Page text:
Any layer of a coating can contain any amount of a semi-crystalline polymer described herein and optionally having the properties of being biodegradable or, biostable, or being mixed with an amorphous polymer. Non-limiting examples of bioabsorbable polymers and biocompatible polymers include poly(N-vinyl pyrrolidone); polydioxanone; polyorthoesters; polyanhydrides; poly(glycolic acid); poly(glycolic acid-co-trimethylene carbonate); polyphosphoesters; polyphosphoester urethanes; poly(amino acids); poly(trimethylene carbonate); poly(iminocarbonates); co-poly(ether-esters); polyalkylene oxalates; polyphosphazenes; biomolecules, e.g., fibrin, fibrinogen, cellulose, cellophane, starch, collagen, hyaluronic acid, and derivatives thereof (e.g., cellulose acetate, cellulose butyrate, cellulose acetate butyrate, cellulose nitrate, cellulose propionate, cellulose ethers, and carboxymethyl cellulose), polyurethane, polyesters, polycarbonates, polyurethanes, poly(L-lactic acid-co-caprolactone) (PLLA-CL), poly(D-lactic acid-co-caprolactone) (PDLA-CL), poly(DL-lactic acid-co-caprolactone) (PDLLA-CL), poly(D-lactic acid-glycolic acid (PDLA-GA), poly(L-lactic acid-glycolic acid (PLLA-GA), poly(DL-lactic acid-glycolic acid (PDLLA-GA), poly(D-lactic acid-co-glycolide-co-caprolactone) (PDLA-GA-CL), poly(L-lactic acid-co-glycolide-co-caprolactone) (PLLA-GA-CL), poly(DL-lactic acid-co-glycolide-co-caprolactone) (PDLLA-GA-CL), poly(L-lactic acid-co-caprolactone) (PLLA-CL), poly(D-lactic acid-co-caprolactone) (PDLA-CL), poly(DL-lactic acid-co-caprolactone) (PDLLA-CL), poly(glycolide-co-caprolactone) (PGA-CL), or any copolymers thereof.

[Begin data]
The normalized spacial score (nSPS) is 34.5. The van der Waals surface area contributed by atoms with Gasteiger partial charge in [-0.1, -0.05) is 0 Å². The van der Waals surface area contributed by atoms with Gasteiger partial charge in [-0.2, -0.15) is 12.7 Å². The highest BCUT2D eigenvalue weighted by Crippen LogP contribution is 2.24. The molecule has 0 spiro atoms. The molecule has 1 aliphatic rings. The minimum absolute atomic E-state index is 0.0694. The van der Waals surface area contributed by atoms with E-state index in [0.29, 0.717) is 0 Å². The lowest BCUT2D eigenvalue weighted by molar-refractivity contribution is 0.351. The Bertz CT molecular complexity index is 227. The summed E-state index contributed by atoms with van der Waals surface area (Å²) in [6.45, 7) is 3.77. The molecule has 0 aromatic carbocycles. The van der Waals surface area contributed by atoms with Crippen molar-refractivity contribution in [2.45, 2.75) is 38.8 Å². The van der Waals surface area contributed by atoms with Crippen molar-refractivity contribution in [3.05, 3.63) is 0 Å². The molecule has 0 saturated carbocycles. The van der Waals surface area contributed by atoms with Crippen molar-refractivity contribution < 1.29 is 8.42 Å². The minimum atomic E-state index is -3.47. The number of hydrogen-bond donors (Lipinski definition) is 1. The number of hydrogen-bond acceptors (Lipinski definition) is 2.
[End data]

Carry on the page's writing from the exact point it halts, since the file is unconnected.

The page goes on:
Any layer of a stent coating can also contain any amount of a non-degradable polymer, or a blend of more than one such polymer as long as it is not mixed with a bioabsorbable polymer or any layer underneath the non-degradable layer comprise a bioabsorbable polymer. Non-limiting examples of non-degradable polymers include methylmethacrylate, ethylmethacrylate, butylmethacrylate, 2-ethylhexylmethacrylate, laurylmethacrylate, hydroxyl ethyl methacrylate, polyethylene glycol (PEG) acrylate, PEG methacrylate, 2-methacryloyloxyethylphosphorylcholine (MPC) and n-vinyl pyrrolidone, methacrylic acid, acrylic acid, hydroxypropyl methacrylate, hydroxypropylmethacrylamide, 3-trimethylsilylpropyl methacrylate, and copolymers thereof.

Method of Fabricating Implantable Device

Other embodiments of the invention, optionally in combination with one or more other embodiments described herein, are drawn to a method of fabricating an implantable device. In one embodiment, the method comprises forming the implantable device of a material containing a biodegradable or biostable polymer or copolymer.

Under the method, a portion of the implantable device or the whole device itself can be formed of the material containing a biodegradable or biostable polymer or copolymer. The method can deposit a coating having a range of thickness over an implantable device. In certain embodiments, the method deposits over at least a portion of the implantable device a coating that has a thickness of ≦about 30 micron, or ≦about 20 micron, or ≦about 10 micron, or ≦about 5 micron.

In certain embodiments, the method is used to fabricate an implantable device selected from stents, grafts, stent-grafts, catheters, leads and electrodes, clips, shunts, closure devices, valves, and particles. In a specific embodiment, the method is used to fabricate a stent.